Just last year, Prime Minister Rishi Sunak’s political fortunes almost collapsed over his wealthy wife’s privileged tax status in Britain. He was also criticized for holding a green card, which allowed him to live and work in the United States, sowing suspicions that his heart lay in California, where he began his career and where he met his wife at business school.
Yet last week, when Mr. Sunak and his family spent a 10-day vacation at their multimillion-dollar penthouse apartment in Santa Monica, Calif., there was scarcely a peep about it in the British papers.
The difference, analysts said, attests both to evolving views of Mr. Sunak, a onetime hedge fund manager who became prime minister last October, and to Downing Street’s shrewd media management of the Sunak family’s American vacation.
The family stayed largely under the radar, emerging only for a carefully staged photo opportunity at an amusement park on the Santa Monica Pier, playing games on what was Mr. Sunak’s first vacation in nearly four years. He and his wife, Akshata Murty, also took their two young daughters, Krishna and Anoushka, to Disneyland, where, he said, he was excited to try a “Star Wars”-themed ride.
The rest of the prime minister’s movements were largely the subject of social media hearsay. He was spotted at a 7 a.m. SoulCycle class by a woman who posted on TikTok that he must be a “Swiftie,” since the class worked out to Taylor Swift’s music. Further evidence for that came after reports that Mr. Sunak had caught a show by Ms. Swift, whose Eras tour rolled through Los Angeles while he was there.
Downing Street declined to confirm whether he was at the concert, in keeping with its policy of not commenting on every detail of his vacation. That gave Mr. Sunak a cloak of privacy unknown to American presidents, whose attempts at R & R are tediously documented by a trailing pool of reporters and photographers.
In Britain, vacations are often a reason to mock British leaders. Tony Blair famously got free stays at a villa in Sardinia as a guest of Silvio Berlusconi and at the Miami Beach mansion of the Bee Gees singer Robin Gibb. Boris Johnson made a misbegotten attempt at camping in the Scottish Highlands, attracting flak for pitching a tent in a farmer’s field without permission and leaving behind trash.
Mr. Sunak’s choice of vacation destination could well have resurrected awkward questions about his wealth and American connections. Mr. Sunak and Ms. Murty met while graduate students at Stanford University, and he worked at a hedge fund in California before returning to Britain to go into politics.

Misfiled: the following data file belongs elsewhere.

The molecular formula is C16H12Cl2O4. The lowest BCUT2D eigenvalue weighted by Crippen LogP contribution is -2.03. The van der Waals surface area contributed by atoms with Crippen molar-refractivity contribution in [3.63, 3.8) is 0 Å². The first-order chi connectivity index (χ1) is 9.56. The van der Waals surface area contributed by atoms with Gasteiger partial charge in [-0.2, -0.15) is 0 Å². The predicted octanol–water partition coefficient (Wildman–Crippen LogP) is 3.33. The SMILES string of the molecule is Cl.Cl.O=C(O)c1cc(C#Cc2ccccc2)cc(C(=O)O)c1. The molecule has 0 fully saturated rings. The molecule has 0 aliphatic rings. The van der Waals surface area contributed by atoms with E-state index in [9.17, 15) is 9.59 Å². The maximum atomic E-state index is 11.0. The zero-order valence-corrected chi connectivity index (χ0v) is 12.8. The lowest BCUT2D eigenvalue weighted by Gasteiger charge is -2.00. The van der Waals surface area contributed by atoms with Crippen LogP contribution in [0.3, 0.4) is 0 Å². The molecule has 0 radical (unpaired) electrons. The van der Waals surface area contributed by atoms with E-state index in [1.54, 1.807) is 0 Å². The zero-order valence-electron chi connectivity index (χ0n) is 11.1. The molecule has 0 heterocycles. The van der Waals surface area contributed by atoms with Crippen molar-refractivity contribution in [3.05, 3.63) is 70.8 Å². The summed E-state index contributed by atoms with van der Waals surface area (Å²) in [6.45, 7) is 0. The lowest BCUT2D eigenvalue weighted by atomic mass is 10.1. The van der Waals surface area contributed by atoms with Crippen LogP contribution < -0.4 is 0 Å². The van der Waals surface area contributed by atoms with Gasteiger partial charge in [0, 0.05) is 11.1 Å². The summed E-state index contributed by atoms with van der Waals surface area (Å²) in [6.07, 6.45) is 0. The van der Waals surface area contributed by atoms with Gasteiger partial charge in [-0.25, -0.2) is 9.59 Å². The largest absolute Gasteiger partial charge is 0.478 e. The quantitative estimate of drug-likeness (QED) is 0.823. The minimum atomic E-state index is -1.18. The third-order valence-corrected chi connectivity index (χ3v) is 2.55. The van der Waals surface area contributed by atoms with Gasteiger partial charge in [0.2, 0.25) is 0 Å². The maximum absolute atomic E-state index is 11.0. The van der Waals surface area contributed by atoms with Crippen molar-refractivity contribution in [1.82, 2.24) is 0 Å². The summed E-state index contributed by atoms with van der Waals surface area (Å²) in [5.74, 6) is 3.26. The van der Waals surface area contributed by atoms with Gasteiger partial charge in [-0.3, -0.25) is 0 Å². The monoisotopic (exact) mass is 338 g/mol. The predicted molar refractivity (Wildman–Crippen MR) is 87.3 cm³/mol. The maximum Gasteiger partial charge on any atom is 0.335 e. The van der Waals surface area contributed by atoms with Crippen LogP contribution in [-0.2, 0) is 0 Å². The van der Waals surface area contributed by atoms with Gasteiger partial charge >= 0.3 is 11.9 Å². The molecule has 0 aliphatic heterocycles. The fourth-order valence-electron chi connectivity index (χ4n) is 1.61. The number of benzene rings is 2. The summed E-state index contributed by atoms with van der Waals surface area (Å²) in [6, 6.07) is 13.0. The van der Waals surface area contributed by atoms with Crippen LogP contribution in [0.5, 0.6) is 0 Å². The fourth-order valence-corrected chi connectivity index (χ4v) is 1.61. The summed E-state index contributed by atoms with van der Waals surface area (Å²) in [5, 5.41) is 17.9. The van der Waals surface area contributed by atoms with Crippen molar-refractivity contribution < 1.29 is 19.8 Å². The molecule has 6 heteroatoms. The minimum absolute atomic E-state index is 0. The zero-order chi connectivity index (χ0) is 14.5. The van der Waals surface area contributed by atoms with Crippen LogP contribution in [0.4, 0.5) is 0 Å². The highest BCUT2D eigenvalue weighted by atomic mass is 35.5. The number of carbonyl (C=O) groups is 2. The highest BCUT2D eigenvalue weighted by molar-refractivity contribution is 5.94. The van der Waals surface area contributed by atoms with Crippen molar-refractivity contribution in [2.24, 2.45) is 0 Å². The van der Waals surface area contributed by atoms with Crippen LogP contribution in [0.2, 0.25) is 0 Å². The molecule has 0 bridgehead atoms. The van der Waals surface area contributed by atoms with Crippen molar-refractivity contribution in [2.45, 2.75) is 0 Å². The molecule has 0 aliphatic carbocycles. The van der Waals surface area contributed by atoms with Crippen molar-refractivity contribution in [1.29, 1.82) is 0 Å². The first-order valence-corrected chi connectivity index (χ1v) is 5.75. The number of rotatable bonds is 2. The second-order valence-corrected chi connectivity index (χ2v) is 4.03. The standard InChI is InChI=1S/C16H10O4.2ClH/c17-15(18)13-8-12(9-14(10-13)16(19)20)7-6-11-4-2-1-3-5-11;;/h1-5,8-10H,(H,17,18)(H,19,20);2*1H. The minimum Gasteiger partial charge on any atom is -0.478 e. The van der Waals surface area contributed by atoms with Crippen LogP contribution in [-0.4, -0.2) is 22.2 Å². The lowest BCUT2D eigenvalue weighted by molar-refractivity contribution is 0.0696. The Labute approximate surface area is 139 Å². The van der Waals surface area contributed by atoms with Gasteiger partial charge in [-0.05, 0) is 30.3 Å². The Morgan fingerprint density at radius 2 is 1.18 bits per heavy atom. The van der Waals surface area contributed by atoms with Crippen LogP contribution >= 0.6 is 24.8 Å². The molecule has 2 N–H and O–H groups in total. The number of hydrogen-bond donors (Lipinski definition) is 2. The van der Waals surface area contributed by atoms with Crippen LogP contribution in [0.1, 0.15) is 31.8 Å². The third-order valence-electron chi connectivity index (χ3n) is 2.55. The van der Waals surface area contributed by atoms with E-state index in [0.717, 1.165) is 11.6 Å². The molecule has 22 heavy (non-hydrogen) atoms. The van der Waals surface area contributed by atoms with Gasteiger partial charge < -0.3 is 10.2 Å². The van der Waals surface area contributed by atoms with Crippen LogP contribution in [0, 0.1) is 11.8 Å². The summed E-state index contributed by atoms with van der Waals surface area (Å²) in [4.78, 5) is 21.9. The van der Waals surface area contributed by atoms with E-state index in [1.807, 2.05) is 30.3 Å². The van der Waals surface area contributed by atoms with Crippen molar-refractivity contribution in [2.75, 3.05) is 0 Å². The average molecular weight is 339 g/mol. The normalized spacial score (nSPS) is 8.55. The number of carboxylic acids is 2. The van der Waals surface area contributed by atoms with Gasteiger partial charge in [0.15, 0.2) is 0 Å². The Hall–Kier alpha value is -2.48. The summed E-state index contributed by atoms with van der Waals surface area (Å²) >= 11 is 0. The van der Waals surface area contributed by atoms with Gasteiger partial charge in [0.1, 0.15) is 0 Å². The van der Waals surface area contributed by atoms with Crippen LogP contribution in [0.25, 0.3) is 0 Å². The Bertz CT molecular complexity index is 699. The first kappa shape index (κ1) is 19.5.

Mr. Sunak held a green card until 2021, after he became chancellor of the Exchequer, the highest-ranking finance post in the British government. Political analysts speculated that if his ambitions to become prime minister had been thwarted, he and his wife would have decamped for the West Coast, which they regard as a second home. Comparable apartments at their seaside building in Santa Monica are valued at more than $7 million.
Ms. Murty, whose father is the Indian technology billionaire Narayana Murthy, had been claiming “non-domiciled” status in Britain, which saved her millions of pounds a year in taxes on dividends from shares in her father’s company, Infosys. Last year, when the revelations threatened to torpedo her husband’s political career, she announced that she would begin paying taxes in Britain on her overseas income.
Little of this, however, resurfaced in the British papers. Part of that might be because of Downing Street’s media management. The photos of the prime minister and his family showed them strolling along the pier with a Ferris wheel and a ring toss stall as a backdrop — the kind of average-family vacation images more redolent of English seaside resorts like Brighton or Bournemouth than of Beverly Hills or Brentwood.
There was no evidence that Mr. Sunak socialized with Hollywood celebrities or Silicon Valley moguls during his time there. And the family’s other outings — the excursion to Disneyland and the rumored Taylor Swift concert — put them in the same company as thousands of families with young daughters.
Downing Street had appeared sensitive to the risks of a trip to the United States. It declined to confirm Mr. Sunak’s destination until the morning before he left, when he told a radio show that California “is where I met my wife, so it’s very special to us,” adding, “the kids are very excited because I’m taking them to Disneyland.”
Paradoxically, Mr. Sunak’s affluence might have helped rather than hurt him: Unlike some of his predecessors, who were invited by well-heeled businesspeople or celebrities, he almost certainly paid his own way.
“Boris and Blair got publicity for their evident freeloading, but no one thinks Sunak needs to do that,” said Jill Rutter, a former civil servant who is now a senior research fellow at UK in a Changing Europe, a think tank in London.
“Generally,” she added, “we think they should have a chance to relax with their kids.”